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Merck Sharp & Dohme Corp. v. Hospira, Inc.

United States Court of Appeals, Federal Circuit

October 26, 2017

MERCK SHARP & DOHME CORP., Plaintiff-Appellant
v.
HOSPIRA, INC., Defendant-Appellee

         Appeal from the United States District Court for the District of Delaware in Nos. 1:14-cv-00915-RGA, 1:14-cv-00916-RGA, Judge Richard G. Andrews.

          Jessica Lynn Ellsworth, Hogan Lovells U.S. LLP, Washington, DC, argued for plaintiff-appellant. Also represented by Catherine Emily Stetson; Joseph D. Eng, Tony Valentine Pezzano, Michael P. Dougherty, Nitya Anand, New York, NY; Gerard M. Devlin, Jr., Alysia A. Finnegan, Raynard Yuro, Merck & Co., Inc., Rahway, NJ.

          Thomas J. Meloro, Willkie Farr & Gallagher LLP, New York, NY, argued for defendant-appellee. Also represented by Michael Johnson.

          Before NEWMAN, LOURIE, and HUGHES, Circuit Judges.

          OPINION

          LOURIE, CIRCUIT JUDGE.

         Merck Sharp & Dohme Corp. ("Merck") appeals from the decision of the United States District Court for the District of Delaware concluding, after a bench trial, that claims 21-34 ("the asserted claims") of U.S. Patent 6, 486, 150 ("the '150 patent") are invalid under 35 U.S.C. § 103 (2006). See Merck Sharp & Dohme Corp. v. Hospira Inc., No. CV 14-915-RGA, 2016 WL 5872620, at *21 (D. Del. July 10, 2016) (Decision). Because the district court did not err in its conclusion of obviousness, we affirm.

         Background

         Merck owns the '150 patent, which is directed to a process for preparing a stable formulation of ertapenem, an antibiotic compound, shown below:

         (IMAGE OMITTED)

         Ertapenem is known to be unstable because of two degradation reactions-hydrolysis of the lactam nitrogen (highlighted by a red circle) and dimerization via the pyrrolidine nitrogen (highlighted by a blue square).

         The prior art taught that ertapenem can be stabilized from dimerization by reacting the pyrrolidine nitrogen with carbon dioxide to form a "carbon dioxide adduct." The method of the '150 patent claims a manufacturing process for a final formulation of the antibiotic that purportedly minimizes both dimerization and hydrolysis degradation pathways. See Appellant's Br. 12-14. Claim 21 is representative and reads as follows:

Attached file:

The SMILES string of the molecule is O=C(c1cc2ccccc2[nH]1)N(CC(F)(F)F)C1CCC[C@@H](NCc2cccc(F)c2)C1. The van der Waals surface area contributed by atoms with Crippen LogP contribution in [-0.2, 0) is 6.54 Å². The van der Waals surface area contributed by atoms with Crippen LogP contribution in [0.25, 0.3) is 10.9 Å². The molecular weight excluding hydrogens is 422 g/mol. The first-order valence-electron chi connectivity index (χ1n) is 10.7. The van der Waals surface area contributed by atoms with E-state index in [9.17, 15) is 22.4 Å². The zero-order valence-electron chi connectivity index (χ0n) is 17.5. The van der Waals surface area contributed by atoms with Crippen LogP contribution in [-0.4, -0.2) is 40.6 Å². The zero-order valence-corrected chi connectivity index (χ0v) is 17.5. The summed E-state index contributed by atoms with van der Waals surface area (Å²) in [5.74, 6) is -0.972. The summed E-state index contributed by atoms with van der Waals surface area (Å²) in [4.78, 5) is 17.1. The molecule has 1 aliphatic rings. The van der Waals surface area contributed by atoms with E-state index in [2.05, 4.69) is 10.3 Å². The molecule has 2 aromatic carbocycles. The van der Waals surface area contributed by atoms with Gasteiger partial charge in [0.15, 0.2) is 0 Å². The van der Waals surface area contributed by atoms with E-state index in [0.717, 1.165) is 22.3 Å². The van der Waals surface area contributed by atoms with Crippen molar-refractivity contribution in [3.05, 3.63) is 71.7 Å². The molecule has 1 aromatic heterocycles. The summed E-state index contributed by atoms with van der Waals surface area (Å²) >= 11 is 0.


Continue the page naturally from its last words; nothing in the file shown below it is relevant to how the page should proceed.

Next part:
21. A process for preparing a final formulation product of a compound of formula la, (IMAGE OMITTED)
or its pharmaceutically acceptable salt, or hydrates wherein, R4, R5, and R6 are independently:
(a) hydrogen
(b) (C1-C6)-alkyl, or
(c) alkali-metal or alkali earth-metal wherein the alkali-metal or alkali earth-metal is sodium, potassium, lithium, cesium, rubidium, barium, calcium or magnesium;
comprising the steps of:
(1) charging a solution of carbon dioxide source having a pH range of about 6.0 to about 12.0 into a reaction vessel;
(2) adding an effective amount of a mole ratio of a base and an active ingredient into the reaction vessel containing the solution of carbon dioxide source to maintain pH at about 6.0 to about 9.0 and a temperature range of about -3° C. to about 15° C.; [and]
(3) lyophilizing the solution of Step (2) to yield the final formulation product of a compound of formula Ia with less than ...

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